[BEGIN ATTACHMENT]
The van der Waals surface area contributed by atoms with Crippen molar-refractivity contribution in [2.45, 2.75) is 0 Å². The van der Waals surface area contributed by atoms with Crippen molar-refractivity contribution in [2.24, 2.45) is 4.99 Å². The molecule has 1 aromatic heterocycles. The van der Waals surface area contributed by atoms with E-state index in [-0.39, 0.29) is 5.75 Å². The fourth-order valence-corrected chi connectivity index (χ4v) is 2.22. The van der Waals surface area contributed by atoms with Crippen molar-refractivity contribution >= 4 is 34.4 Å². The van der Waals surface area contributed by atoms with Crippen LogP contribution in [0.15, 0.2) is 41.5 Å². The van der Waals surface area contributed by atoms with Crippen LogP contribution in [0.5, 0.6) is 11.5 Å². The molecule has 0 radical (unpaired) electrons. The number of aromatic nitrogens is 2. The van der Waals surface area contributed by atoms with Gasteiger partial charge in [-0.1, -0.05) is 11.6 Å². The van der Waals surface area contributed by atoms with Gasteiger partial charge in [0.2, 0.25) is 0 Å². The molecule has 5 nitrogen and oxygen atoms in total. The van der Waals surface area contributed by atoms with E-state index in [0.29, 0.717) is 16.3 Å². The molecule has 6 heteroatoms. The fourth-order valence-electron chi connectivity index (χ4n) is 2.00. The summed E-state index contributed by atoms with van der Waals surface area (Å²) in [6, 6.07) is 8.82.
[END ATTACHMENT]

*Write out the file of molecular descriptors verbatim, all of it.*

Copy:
The van der Waals surface area contributed by atoms with Crippen molar-refractivity contribution in [2.45, 2.75) is 0 Å². The van der Waals surface area contributed by atoms with Crippen molar-refractivity contribution in [2.24, 2.45) is 4.99 Å². The molecule has 1 aromatic heterocycles. The van der Waals surface area contributed by atoms with E-state index in [-0.39, 0.29) is 5.75 Å². The fourth-order valence-corrected chi connectivity index (χ4v) is 2.22. The van der Waals surface area contributed by atoms with Crippen molar-refractivity contribution >= 4 is 34.4 Å². The van der Waals surface area contributed by atoms with Crippen LogP contribution in [0.15, 0.2) is 41.5 Å². The van der Waals surface area contributed by atoms with Crippen LogP contribution in [0.5, 0.6) is 11.5 Å². The molecule has 0 radical (unpaired) electrons. The number of aromatic nitrogens is 2. The van der Waals surface area contributed by atoms with Gasteiger partial charge in [-0.1, -0.05) is 11.6 Å². The van der Waals surface area contributed by atoms with Gasteiger partial charge in [0.2, 0.25) is 0 Å². The molecule has 5 nitrogen and oxygen atoms in total. The van der Waals surface area contributed by atoms with E-state index in [0.29, 0.717) is 16.3 Å². The molecule has 6 heteroatoms. The fourth-order valence-electron chi connectivity index (χ4n) is 2.00. The summed E-state index contributed by atoms with van der Waals surface area (Å²) in [6, 6.07) is 8.82.